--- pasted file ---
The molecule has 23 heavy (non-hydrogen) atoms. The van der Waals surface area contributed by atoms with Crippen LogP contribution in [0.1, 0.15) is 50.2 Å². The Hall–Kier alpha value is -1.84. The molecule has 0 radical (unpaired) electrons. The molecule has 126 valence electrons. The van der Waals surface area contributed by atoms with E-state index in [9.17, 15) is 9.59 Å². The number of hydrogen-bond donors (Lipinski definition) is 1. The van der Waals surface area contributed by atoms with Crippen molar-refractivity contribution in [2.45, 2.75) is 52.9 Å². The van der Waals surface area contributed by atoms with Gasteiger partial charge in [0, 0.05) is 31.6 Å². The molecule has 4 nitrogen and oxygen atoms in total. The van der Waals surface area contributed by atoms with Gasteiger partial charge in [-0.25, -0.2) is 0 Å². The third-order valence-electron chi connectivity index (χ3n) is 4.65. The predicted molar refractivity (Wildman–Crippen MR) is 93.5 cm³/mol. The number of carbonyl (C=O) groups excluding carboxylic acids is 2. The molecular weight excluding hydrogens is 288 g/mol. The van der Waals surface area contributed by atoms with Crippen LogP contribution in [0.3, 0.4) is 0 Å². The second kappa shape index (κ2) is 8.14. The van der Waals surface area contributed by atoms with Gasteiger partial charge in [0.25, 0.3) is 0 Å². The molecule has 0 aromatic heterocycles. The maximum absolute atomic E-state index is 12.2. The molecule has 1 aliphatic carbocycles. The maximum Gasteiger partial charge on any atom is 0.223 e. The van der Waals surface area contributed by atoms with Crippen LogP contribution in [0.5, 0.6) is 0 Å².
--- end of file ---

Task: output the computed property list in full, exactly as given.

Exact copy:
The molecule has 23 heavy (non-hydrogen) atoms. The van der Waals surface area contributed by atoms with Crippen LogP contribution in [0.1, 0.15) is 50.2 Å². The Hall–Kier alpha value is -1.84. The molecule has 0 radical (unpaired) electrons. The molecule has 126 valence electrons. The van der Waals surface area contributed by atoms with E-state index in [9.17, 15) is 9.59 Å². The number of hydrogen-bond donors (Lipinski definition) is 1. The van der Waals surface area contributed by atoms with Crippen molar-refractivity contribution in [2.45, 2.75) is 52.9 Å². The van der Waals surface area contributed by atoms with Gasteiger partial charge in [0, 0.05) is 31.6 Å². The molecule has 4 nitrogen and oxygen atoms in total. The van der Waals surface area contributed by atoms with Gasteiger partial charge in [-0.25, -0.2) is 0 Å². The third-order valence-electron chi connectivity index (χ3n) is 4.65. The predicted molar refractivity (Wildman–Crippen MR) is 93.5 cm³/mol. The number of carbonyl (C=O) groups excluding carboxylic acids is 2. The molecular weight excluding hydrogens is 288 g/mol. The van der Waals surface area contributed by atoms with Crippen LogP contribution in [0.3, 0.4) is 0 Å². The second kappa shape index (κ2) is 8.14. The van der Waals surface area contributed by atoms with Gasteiger partial charge in [0.25, 0.3) is 0 Å². The molecule has 0 aromatic heterocycles. The maximum absolute atomic E-state index is 12.2. The molecule has 1 aliphatic carbocycles. The maximum Gasteiger partial charge on any atom is 0.223 e. The van der Waals surface area contributed by atoms with Crippen LogP contribution in [0.5, 0.6) is 0 Å².